Giant Water Bug 101: 6 Facts & How to Get Rid of Bugs?

Giant water bugs are scientifically known as Belostomatidae. They’re hemipteran insects that many people also call “toe-biters.” These bugs are found across the world, with a concentration in Australia, and North and South America. East Asia also has a large population of the giant water bug.

Read more about Giant Water Bugs

There are a lot of different species of this bug, and there are a lot of facts people don’t know about these insects:

Giant Water Bug Facts

1. Giant Water Bugs Can Exceed 4.75” in Length

“Giant” isn’t just a cute name for a small bug. These bugs normally have a length of at least 0.75”. Smaller species do exist, too, and larger species can be in excess of 4.75” in length – huge.

2. They’re a Popular Treat in Asia

Range map for giant water bug

Asians are known for eating bugs (chocolate covered crickets anyone?). Water bugs are also a popular cuisine in southeast Asia, and a lot of the reason behind this is that they’re large in size.  Considered a delicacy, markets often sell these bugs at stands.

Collected with floating traps, fishermen or sellers will use black lights to attract the bugs into the traps.

Since adults do fly, they’ll often be attracted to the light at night, resulting in them being trapped.

How are these bugs eaten?

That depends on the market and local culture. In Thailand, you’ll find water bugs at a lot of markets. These bugs are often fried and are rather crispy when eaten.

3. Male Water Bugs Are Responsible for the Babies

Paternal care for humans requires female attention for at least the first nine months of the baby’s development process. Water bugs are much different, as a role reversal takes place, which isn’t common even in the world of insects.

Studied extensively, scientists have found that these bugs lay eggs on the wings of the male.

When the eggs are present, the male cannot mate at this time. The male will need to carry the eggs until they hatch, taking on the majority of the burden of raising their kin. Females will continue to find males to mate with at this time.

A parental theory by R.L. Trivers’ predicted this action. There is even a subfamily of the giant water bug called Lethocerinae. This family of bugs will lay their eggs in vegetation. The males will be in charge of guarding the eggs at this time.

4. Water Bugs Play Dead

Many bugs pose little danger to humans, and water bugs are no different. But they do “play dead.” This same action is seen when a larger predator gets near these bugs. What happens is that the bugs will play dead and emit a fluid that comes out of the anus.

The bug is assumed dead at this time, but when they come out of the state, they can attack, which can be very painful.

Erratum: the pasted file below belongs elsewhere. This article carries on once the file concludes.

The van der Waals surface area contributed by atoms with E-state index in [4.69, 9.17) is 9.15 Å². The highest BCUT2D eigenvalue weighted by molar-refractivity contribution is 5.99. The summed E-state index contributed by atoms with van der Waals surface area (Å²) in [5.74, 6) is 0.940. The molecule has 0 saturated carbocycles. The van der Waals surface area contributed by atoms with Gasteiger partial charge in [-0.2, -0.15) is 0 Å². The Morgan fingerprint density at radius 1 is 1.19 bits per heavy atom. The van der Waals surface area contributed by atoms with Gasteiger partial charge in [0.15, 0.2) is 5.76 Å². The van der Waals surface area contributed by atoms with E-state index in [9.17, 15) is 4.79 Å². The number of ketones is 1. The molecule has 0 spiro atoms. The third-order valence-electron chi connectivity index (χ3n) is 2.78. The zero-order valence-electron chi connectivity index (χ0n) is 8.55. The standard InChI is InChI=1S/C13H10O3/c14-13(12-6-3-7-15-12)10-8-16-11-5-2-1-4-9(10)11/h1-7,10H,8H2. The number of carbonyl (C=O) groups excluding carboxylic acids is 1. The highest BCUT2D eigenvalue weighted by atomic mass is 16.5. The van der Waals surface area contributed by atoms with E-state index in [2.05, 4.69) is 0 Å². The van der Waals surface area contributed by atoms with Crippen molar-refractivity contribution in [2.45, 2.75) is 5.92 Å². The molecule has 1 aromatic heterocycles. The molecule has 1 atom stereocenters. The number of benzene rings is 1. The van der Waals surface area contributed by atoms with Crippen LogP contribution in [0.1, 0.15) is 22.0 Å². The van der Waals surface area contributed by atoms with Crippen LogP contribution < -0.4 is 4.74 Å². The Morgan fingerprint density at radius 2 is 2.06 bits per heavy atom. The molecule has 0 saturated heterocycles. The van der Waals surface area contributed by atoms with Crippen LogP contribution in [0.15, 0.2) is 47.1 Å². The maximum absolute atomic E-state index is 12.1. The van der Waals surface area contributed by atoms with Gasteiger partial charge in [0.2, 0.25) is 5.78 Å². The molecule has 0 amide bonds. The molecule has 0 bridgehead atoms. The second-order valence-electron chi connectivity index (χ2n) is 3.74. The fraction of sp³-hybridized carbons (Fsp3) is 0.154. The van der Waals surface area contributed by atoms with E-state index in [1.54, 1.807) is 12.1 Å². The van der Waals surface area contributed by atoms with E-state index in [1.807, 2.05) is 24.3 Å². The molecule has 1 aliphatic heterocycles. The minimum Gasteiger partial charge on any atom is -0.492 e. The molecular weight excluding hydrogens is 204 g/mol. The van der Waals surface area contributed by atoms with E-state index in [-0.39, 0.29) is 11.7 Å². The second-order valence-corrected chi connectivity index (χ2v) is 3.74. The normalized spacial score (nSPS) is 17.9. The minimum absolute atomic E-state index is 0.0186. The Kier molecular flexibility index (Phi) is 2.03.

The next time you see one of these bugs on their back, be cautious and remember they may not be dead after all – a scary thought.

5. Larger Prey Can Be Attacked

Even a 4.75” bug doesn’t seem too dangerous, but giant water bugs are highly aggressive. Think of the water bug as the cat of the bug world. These little critters will stalk their prey, capture it and eat it.

The normal cuisine of these bugs are:

  • Fish
  • Snails
  • Invertebrates

But they have also been observed feeding on water snakes and even baby turtles. These bugs will lay and wait on rocks on the bottom of the water’s floor before jumping into action with their powerful digestive saliva.

This saliva is a rostum and liquefies the inside of their prey before sucking out the remains.

6. They Have One of the Most Painful Bites in the Insect World

A giant water bug is biting on someone's wrist.

If you get bit by a water bug, your insides won’t turn to mush and be sucked out. In most cases, these bites don’t do much harm to a human, but they are very painful. In fact, the bite of a water bug is one of the most painful in all the insect kingdom.

Where Water Bugs Live?

Water bugs need water to survive. These bugs are very agile in the water, and their agility allows them to quickly catch prey. The one place these bugs enjoy the most is water. You’ll find water bugs in:

  • Ponds
  • Lakes

Small lakes and streams are a good spot for these bugs, but they are most commonly found in ponds.

But these bugs do come on land, too.

Water bugs are attracted to light, as mentioned earlier, and if they see light from your porch or a parking lot, they will be attracted to it. The attraction only occurs at night, so you won’t find many of these bugs during the day.

How to Get Rid of Water Bugs

Getting rid of these bugs is difficult, and you need to be prepared for a long process. The issue is that these bugs prefer the outside, so if you find them in your home, you either have a damp basement, they’re coming through cracks, or they’re making their way into your home through the pipes.

Your best bet is to try to control them through:

  • Eliminating food sources

    A woman is killing a water bug with a pot in the kitchen.
  • Sealing cracks or gaps
  • Removing shelter sources
  • Fixing any leaks or water sources

Traps are available, and these can be a hit or miss. If you do use a commercial trap, your main factor in determining if you kill the bugs or not is placement. Strategically placing the traps will allow you to get rid of the bugs most effectively.

But most professionals recommend calling an exterminator to do the job.

Catching these bugs can lead to very painful bites – ouch. Professionals will have all of the right equipment to ensure that they don’t get bitten in the process. And an exterminator will also be able to try and track the source of the bugs to tackle the problem at the root cause.

If you do find more than one or two of these bugs in your home, it’s time to call in a professional.

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